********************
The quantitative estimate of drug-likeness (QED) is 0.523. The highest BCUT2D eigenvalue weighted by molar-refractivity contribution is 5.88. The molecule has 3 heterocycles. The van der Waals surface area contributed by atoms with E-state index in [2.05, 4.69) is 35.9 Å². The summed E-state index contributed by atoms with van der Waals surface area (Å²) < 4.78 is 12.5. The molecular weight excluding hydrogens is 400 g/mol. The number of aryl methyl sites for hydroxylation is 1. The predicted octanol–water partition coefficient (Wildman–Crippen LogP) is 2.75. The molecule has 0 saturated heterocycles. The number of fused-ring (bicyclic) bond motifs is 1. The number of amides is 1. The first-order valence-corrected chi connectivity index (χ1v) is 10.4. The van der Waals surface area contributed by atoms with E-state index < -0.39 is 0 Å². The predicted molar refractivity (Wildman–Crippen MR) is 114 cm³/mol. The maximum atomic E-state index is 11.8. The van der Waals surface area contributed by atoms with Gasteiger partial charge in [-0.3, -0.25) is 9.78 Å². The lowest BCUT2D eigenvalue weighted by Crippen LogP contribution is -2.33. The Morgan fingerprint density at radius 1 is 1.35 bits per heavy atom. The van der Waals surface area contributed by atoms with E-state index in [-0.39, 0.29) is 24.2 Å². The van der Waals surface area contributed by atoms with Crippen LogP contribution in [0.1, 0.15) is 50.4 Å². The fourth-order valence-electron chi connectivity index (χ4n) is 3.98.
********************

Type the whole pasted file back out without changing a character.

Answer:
The quantitative estimate of drug-likeness (QED) is 0.523. The highest BCUT2D eigenvalue weighted by molar-refractivity contribution is 5.88. The molecule has 3 heterocycles. The van der Waals surface area contributed by atoms with E-state index in [2.05, 4.69) is 35.9 Å². The summed E-state index contributed by atoms with van der Waals surface area (Å²) < 4.78 is 12.5. The molecular weight excluding hydrogens is 400 g/mol. The number of aryl methyl sites for hydroxylation is 1. The predicted octanol–water partition coefficient (Wildman–Crippen LogP) is 2.75. The molecule has 0 saturated heterocycles. The number of fused-ring (bicyclic) bond motifs is 1. The number of amides is 1. The first-order valence-corrected chi connectivity index (χ1v) is 10.4. The van der Waals surface area contributed by atoms with E-state index < -0.39 is 0 Å². The predicted molar refractivity (Wildman–Crippen MR) is 114 cm³/mol. The maximum atomic E-state index is 11.8. The van der Waals surface area contributed by atoms with Gasteiger partial charge in [-0.3, -0.25) is 9.78 Å². The lowest BCUT2D eigenvalue weighted by Crippen LogP contribution is -2.33. The Morgan fingerprint density at radius 1 is 1.35 bits per heavy atom. The van der Waals surface area contributed by atoms with E-state index in [-0.39, 0.29) is 24.2 Å². The van der Waals surface area contributed by atoms with Crippen LogP contribution in [0.1, 0.15) is 50.4 Å². The fourth-order valence-electron chi connectivity index (χ4n) is 3.98.